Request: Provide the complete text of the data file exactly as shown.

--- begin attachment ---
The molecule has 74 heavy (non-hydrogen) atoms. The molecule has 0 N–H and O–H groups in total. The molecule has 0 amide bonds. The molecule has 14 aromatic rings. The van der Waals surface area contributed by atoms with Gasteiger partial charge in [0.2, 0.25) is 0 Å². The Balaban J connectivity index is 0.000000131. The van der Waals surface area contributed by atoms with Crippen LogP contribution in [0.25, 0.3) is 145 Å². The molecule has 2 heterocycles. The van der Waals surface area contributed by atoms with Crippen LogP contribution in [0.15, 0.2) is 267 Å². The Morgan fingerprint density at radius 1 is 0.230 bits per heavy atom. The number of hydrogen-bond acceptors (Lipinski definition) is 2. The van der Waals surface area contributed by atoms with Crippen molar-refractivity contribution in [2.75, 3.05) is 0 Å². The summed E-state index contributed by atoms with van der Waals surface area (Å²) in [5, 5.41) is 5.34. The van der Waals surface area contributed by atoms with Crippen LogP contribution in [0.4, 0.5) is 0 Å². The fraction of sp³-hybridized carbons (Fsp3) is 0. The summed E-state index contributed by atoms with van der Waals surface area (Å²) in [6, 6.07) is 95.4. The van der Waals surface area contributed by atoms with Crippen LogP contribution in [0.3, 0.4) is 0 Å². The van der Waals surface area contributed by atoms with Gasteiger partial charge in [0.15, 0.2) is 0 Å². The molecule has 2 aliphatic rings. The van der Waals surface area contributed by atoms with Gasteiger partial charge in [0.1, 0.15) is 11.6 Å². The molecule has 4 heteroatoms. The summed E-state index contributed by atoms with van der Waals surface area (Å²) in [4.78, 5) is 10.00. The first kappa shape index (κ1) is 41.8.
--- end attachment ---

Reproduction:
The molecule has 74 heavy (non-hydrogen) atoms. The molecule has 0 N–H and O–H groups in total. The molecule has 0 amide bonds. The molecule has 14 aromatic rings. The van der Waals surface area contributed by atoms with Gasteiger partial charge in [0.2, 0.25) is 0 Å². The Balaban J connectivity index is 0.000000131. The van der Waals surface area contributed by atoms with Crippen LogP contribution in [0.25, 0.3) is 145 Å². The molecule has 2 heterocycles. The van der Waals surface area contributed by atoms with Crippen LogP contribution in [0.15, 0.2) is 267 Å². The Morgan fingerprint density at radius 1 is 0.230 bits per heavy atom. The number of hydrogen-bond acceptors (Lipinski definition) is 2. The van der Waals surface area contributed by atoms with Crippen molar-refractivity contribution in [2.75, 3.05) is 0 Å². The summed E-state index contributed by atoms with van der Waals surface area (Å²) in [5, 5.41) is 5.34. The van der Waals surface area contributed by atoms with Crippen LogP contribution in [0.4, 0.5) is 0 Å². The fraction of sp³-hybridized carbons (Fsp3) is 0. The summed E-state index contributed by atoms with van der Waals surface area (Å²) in [6, 6.07) is 95.4. The van der Waals surface area contributed by atoms with Crippen LogP contribution in [0.3, 0.4) is 0 Å². The van der Waals surface area contributed by atoms with Gasteiger partial charge in [0.15, 0.2) is 0 Å². The molecule has 2 aliphatic rings. The van der Waals surface area contributed by atoms with Gasteiger partial charge in [0.1, 0.15) is 11.6 Å². The molecule has 4 heteroatoms. The summed E-state index contributed by atoms with van der Waals surface area (Å²) in [4.78, 5) is 10.00. The first kappa shape index (κ1) is 41.8.